With respect to the duration of prior therapy, all patients included in the study had received at least 40 days of prior appropriate antifungal therapy at conventional doses or higher doses. The definition of “refractory” also required the DRC to have determined that the patient had failed to improve or that progression of disease while receiving prior therapy had occurred. “Failure to improve” required one or more of the following: lack of improvement in signs, symptoms, or imaging findings; continued isolation of Coccidioides or histopathologic demonstration of spherules and/or endospores while receiving therapy; rising titers of coccidioidal complement-fixing antibody or other surrogate marker of disease progression while receiving therapy; or combination of microscopic examination per criteria8with persistence of clinical symptoms referable to the original site of disease for which therapy had been initiated. “Progression of disease” required either the worsening of attributable signs, symptoms, or imaging; or documentation of a new site of disseminated infection while receiving therapy. “Intolerance of prior therapy” (not required for study entry) was defined as organ toxicity grade 3; adverse events were recorded and categorized using a standardized system,9 nephrotoxicity, or idiosyncratic reactions related to prior conventional antifungal therapy. Nephrotoxicity was defined as two serum creatinine determinations, at least 1 day apart, that were more than twice the upper limit of normal (ULN), recurrent elevation of creatinine to more than twice the ULN on resumption of prior antifungal therapy, or the elevation of serum creatinine level to more than twice the baseline value.

Exclusion criteria included the following: pregnancy or lactation; use of inadequate contraception in women with child-bearing potential; concurrent progressive neurologic disease; a need for artificial ventilation with little likelihood of extubation within 24 h after study entry; a history of serious or severe hypersensitivity to azoles; or the use of medications known to interact with azoles, with the potential then of toxicity resulting from the use of those medications, within 10 days of study entry or of the use of drugs that lower azole serum concentrations10 within 7 days of study entry. Additional exclusion criteria were as follows: ECG results showing a prolonged QTc interval (ie, ≥ 20% above normal) within 7 days of study entry; a need for concomitant systemic antifungal agents during the study period; the presence of abnormal hepatic function test results (alanine aminotransferase or aspartate aminotransferase levels > 10 times the ULN); or anticipated survival for < 72 h.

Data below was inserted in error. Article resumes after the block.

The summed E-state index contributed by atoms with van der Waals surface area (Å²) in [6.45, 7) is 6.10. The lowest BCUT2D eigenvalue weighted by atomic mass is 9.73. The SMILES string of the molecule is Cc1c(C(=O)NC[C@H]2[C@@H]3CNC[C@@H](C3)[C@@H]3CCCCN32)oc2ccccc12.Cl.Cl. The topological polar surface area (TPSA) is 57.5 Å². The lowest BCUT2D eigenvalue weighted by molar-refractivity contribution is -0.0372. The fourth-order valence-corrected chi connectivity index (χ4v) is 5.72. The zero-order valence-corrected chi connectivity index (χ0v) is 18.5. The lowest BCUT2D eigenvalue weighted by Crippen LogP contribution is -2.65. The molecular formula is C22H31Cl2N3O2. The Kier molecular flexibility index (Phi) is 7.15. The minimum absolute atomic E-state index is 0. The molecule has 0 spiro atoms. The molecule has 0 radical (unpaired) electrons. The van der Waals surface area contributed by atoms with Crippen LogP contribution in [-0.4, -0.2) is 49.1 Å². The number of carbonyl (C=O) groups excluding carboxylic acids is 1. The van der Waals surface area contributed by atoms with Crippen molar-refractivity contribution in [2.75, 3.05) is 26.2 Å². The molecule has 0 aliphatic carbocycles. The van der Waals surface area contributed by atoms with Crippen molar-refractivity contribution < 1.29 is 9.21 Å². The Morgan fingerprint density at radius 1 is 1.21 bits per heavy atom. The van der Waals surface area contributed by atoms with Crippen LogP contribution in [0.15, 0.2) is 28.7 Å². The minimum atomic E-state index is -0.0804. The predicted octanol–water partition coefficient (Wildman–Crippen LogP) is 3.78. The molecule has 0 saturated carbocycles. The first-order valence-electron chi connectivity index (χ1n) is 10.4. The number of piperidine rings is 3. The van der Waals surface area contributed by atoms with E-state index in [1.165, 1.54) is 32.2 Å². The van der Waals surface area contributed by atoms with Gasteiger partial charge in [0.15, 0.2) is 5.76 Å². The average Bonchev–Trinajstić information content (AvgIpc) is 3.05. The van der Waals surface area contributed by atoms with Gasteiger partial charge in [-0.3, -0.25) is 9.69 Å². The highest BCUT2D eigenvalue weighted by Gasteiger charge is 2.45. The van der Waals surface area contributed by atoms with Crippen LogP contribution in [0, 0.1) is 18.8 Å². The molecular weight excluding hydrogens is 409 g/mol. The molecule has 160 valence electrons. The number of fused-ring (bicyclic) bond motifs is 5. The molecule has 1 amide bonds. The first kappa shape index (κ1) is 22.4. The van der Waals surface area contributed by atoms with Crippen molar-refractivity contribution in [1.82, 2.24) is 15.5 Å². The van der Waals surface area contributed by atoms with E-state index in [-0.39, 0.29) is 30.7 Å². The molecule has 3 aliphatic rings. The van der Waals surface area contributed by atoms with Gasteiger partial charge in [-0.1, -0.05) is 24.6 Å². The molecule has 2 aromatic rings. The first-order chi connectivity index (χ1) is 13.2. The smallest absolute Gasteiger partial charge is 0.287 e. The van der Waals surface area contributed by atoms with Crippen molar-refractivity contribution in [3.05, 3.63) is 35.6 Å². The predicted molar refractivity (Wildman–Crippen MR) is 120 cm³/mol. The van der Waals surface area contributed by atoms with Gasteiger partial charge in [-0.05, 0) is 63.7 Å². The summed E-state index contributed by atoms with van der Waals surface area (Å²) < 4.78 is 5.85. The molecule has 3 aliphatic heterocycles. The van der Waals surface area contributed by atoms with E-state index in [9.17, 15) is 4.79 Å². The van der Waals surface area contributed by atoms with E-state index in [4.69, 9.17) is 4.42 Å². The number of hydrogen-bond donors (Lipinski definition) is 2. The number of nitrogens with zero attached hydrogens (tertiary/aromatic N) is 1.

The study protocol was reviewed and approved by an institutional review board or independent ethics committee at each site. Before receiving the first dose, each patient (or a legal representative) provided written informed consent in accordance with the Declaration of Helsinki.

Whenever possible, doses were to be administered with food or liquid nutritional supplement. Patients were to receive posaconazole for ≥ 28 days and for ≥ 7 days after the complete resolution of all symptoms. All patients were prescribed 400 mg twice daily orally as a 40 mg/mL suspension; ostensibly, all but one patient took this dose for their entire study course (patient 3 took this dose for most of her course, but at times less). Compliance issues caused the interruption of therapy in some patients. Some patients received 200 mg four times daily for a portion of the study, usually while hospitalized or per physician order. Although the maximum protocol-defined duration of treatment was 12 months, patients deemed by the investigator to require ongoing further therapy could then be enrolled in other nonrandomized treatment protocols.

Three of the patients’ courses have been published in part, including in a group of six patients with refractory coccidioidomycosis, by the investigators.11 The prior study did not utilize the protocol criteria, evaluations, or methodology of the present study.

Evaluation of Outcome

The following modified intention-to-treat analysis for study inclusion was used: patient receipt of at least one dose of posaconazole, plus satisfying the definitions just enumerated. Outcome was defined by the DRC as a complete response (ie, the absence of any findings compatible with continued disease activity) or a partial response (ie, the partial resolution of coccidioidal disease and the absence of worsening at any site). The primary efficacy end point was a response to pretherapy abnormalities at the end of treatment. A nonsuccessful outcome was defined as the absence of improvement in attributable symptoms, signs, and radiographic abnormalities (stable disease) or deterioration in attributable clinical or radiographic abnormalities that necessitated alternative antifungal therapy or resulted in death (failure). Stable disease was grouped with the latter subcategory as “failure.” The term unevaluable was utilized by the DRC if the information supplied was insufficient to make an outcome determination. Investigators ascribed the relationship of each adverse event to posaconazole (possible, probable, or definite) and whether the event necessitated the premature discontinuation of therapy or hospitalization.

Blood samples were collected for routine hematologic and chemistry evaluations at 1, 3, and 6 months during treatment and at the final posttherapy visit. A standard 12-lead ECG was obtained at baseline and week 4.

Demographics and Prior Therapy